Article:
Small batch preserving these Pickled Carrots is easier than you think. Grow your own or buy carrots in season, then pickle them with dill and garlic for a dillicious treat!
Starting from Scratch in a New City
We moved to Calgary in 1998 when our daughter Julia was 3 weeks old. New city, new baby, new house, new job…it was a huge step for us. We had a tiny starter home (my mother’s garden was larger than the main floor of this house!)with a modest yard. There was just enough space for the kids to play and to have a small veggie garden. It was there that I learned that gardening is much different in Calgary that it is in Saskatchewan. The shorter summer season sometimes makes it quite tricky to produce a decent yield so I began by growing the simple things: Peas, Beans, Lettuce, and Carrots.
Necessity is the Mother of Invention
It just so happened that my very first harvest from that garden coincided with Julia’s first birthday. She was a breastfed baby and picky with solid food right from the start. She wouldn’t eat baby food (I think it was a textural thing) so she went straight from milk to these solids: toast, yoghurt, and pickles. What a fun combination! I’ll never know how she developed normally on this diet but children have a way of surviving, I guess. In order to keep up with her incessant demand for pickles I pickled everything I could from that first garden harvest. The Pickled Carrots and Beans were a bit hit with Miss Julia and the rest of the family.
A Family Tradition
Julia eventually grew out of her pickles and yoghurt phase but the family still requests Pickled Carrots on occasion. Our youngest son (who has an amazing appetite and has always eaten everything in sight) has moved away from home for the first time. It’s our first taste of an ’empty nest’ and I hate it. I know it’s not empty for long because football season wraps up at the end of October. In the meantime, I asked him if he needed any provisions while away from home. Even though he’s a decent cook and gets a lot of food from the butcher shop where he works, he still craves a taste of home. I wasn’t surprised when he requested some Pickled Carrots.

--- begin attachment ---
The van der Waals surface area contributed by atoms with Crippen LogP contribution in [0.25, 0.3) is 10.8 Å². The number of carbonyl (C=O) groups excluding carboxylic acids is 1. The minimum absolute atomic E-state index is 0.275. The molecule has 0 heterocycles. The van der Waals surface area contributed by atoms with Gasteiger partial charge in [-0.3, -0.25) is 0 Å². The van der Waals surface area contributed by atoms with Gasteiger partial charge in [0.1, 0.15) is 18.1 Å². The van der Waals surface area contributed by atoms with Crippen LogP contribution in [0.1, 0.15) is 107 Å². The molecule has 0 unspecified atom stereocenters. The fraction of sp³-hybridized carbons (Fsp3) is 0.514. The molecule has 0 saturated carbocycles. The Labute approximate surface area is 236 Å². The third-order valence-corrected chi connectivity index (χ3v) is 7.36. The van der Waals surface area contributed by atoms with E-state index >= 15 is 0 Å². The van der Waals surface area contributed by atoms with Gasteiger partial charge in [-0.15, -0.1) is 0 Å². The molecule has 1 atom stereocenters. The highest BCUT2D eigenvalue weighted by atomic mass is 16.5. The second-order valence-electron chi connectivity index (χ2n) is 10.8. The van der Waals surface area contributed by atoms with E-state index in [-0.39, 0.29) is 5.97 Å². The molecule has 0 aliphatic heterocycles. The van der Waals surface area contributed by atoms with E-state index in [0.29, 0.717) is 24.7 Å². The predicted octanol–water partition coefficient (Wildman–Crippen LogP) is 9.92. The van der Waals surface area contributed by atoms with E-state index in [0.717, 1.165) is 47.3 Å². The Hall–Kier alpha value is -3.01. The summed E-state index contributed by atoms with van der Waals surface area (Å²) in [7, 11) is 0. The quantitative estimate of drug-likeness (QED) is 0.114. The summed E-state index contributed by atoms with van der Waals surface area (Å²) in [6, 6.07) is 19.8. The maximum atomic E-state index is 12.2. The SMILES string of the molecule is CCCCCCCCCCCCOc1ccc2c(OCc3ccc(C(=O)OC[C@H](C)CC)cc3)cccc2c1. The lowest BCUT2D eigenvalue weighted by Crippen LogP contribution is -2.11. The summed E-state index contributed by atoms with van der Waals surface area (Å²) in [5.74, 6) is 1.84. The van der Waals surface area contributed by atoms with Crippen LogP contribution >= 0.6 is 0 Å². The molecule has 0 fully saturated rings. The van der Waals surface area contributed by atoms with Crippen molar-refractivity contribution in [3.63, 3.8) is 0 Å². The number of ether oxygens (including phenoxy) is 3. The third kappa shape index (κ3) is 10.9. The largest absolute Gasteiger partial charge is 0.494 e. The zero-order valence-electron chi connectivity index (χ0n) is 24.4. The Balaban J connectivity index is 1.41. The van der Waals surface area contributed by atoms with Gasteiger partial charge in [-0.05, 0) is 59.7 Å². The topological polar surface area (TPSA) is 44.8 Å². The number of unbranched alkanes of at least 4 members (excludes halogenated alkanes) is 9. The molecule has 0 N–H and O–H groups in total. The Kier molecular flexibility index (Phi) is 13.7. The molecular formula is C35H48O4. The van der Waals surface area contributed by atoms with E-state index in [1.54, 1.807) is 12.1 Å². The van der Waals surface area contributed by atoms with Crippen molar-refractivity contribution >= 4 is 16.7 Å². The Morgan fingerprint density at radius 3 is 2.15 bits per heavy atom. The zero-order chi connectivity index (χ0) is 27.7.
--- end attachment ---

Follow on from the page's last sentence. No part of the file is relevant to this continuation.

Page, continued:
Pickled Carrot Pointers
You don’t need to grow your own carrots for this recipe. I suggest buying the fresh, young carrots (with a diameter of around 1 cm) from your local farmer’s market. If you must use larger carrots, make sure they don’t taste ‘old’, give them a good peel and quarter them length ways. Cutting them this way will make it possible to pack them tightly in the jar. Measure how long they need to be using one of your pint jars and cut them all to size at once. Having everything (carrots, dill, dill seed, garlic, hot brine) ready and waiting for when it’s time to pack the jars is key.
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Preserve Your Harvest with Dish ‘n’ the Kitchen
Pickled Carrots with Dill and Garlic
Pickled Carrots with Dill and Garlic
- FOR THE BRINE
- 4 cups water
- 4 cups white vinegar
- 1/2 cup salt (sea salt or pickling salt)
- 6 lbs baby carrots; scrubbed or regular carrots; peeled
- 5 cloves garlic; peeled and cut in half lengthwise
- 1 tbsp dill seed
- 5 heads of flowering fresh dill
MethodFill a hot water bath canner (with a canning rack) with water and bring to a boil while you:
- Scrub and trim baby carrots to fit a pint jar. Peel, trim, and quarter mature carrots length ways.
- Wash and inspect 6 pint jars (I always do an extra jar just in case) and their lids. Be sure there are no chips on the jar rims and that there's no rust or dents on the lids.
- Place jars upside down in a large cake pan, add an inch or two of water. Place in a 250 F oven for ten minutes and keep warm until you are ready to fill them.
- Place lids and lid rings into a pot and fill with water. Set on stove and heat until they just begin to boil.
- Fill a kettle with water and bring to a boil.
- Add water, vinegar, and salt to a medium pot. Bring to a boil so that the salt dissolves.
- Clean and prep garlic and dill.
- Take jars out of the oven one at a time and add one half of garlic followed by a flowering dill head.
- Quickly but purposefully arrange the carrots in the pint jar until the are so tightly packed you can't add any more.
- Ram another garlic half into the carrots, then add a pinch of dill seed. Top with hot brine, leaving 1 cm head space.
- Quickly cover with hot lid and screw on the sealing ring until it's just tight, but not crazy tight.
- Place jar in canning rack and repeat until all your jars are finished. If your hot water canner looks too full of boiling water, remove some. If you need more, take it from the kettle.
- Lower the canning rack into the canner. Make sure there's an inch of water above the jars.
- Process at a rolling boil for 10 minutes at sea level or 20 minutes at over 3000 ft altitude (or see hot water processing chart HERE), adding boiling water as needed to make sure the jars are covered.
- Remove and let sit on counter overnight before moving. Check to make sure all jars have sealed (the lids should be depressed in their centres) and refrigerate any that have not sealed.
- Allow pickles to sit in the brine for a few weeks. Enjoy!